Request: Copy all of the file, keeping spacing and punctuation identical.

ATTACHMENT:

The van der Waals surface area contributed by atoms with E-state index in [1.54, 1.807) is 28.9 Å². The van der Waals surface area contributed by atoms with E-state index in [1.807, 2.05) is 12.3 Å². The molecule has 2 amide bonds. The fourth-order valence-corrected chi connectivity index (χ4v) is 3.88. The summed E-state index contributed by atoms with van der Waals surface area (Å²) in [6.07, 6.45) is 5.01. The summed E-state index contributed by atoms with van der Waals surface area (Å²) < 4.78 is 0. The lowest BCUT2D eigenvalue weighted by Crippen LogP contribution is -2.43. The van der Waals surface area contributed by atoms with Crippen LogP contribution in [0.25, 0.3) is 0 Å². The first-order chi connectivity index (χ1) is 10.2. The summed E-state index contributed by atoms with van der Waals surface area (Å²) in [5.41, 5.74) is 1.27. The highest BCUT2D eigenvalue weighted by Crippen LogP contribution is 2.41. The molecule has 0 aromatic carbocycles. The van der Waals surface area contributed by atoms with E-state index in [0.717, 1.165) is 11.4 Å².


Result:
The van der Waals surface area contributed by atoms with E-state index in [1.54, 1.807) is 28.9 Å². The van der Waals surface area contributed by atoms with E-state index in [1.807, 2.05) is 12.3 Å². The molecule has 2 amide bonds. The fourth-order valence-corrected chi connectivity index (χ4v) is 3.88. The summed E-state index contributed by atoms with van der Waals surface area (Å²) in [6.07, 6.45) is 5.01. The summed E-state index contributed by atoms with van der Waals surface area (Å²) < 4.78 is 0. The lowest BCUT2D eigenvalue weighted by Crippen LogP contribution is -2.43. The van der Waals surface area contributed by atoms with Crippen LogP contribution in [0.25, 0.3) is 0 Å². The first-order chi connectivity index (χ1) is 10.2. The summed E-state index contributed by atoms with van der Waals surface area (Å²) in [5.41, 5.74) is 1.27. The highest BCUT2D eigenvalue weighted by Crippen LogP contribution is 2.41. The molecule has 0 aromatic carbocycles. The van der Waals surface area contributed by atoms with E-state index in [0.717, 1.165) is 11.4 Å².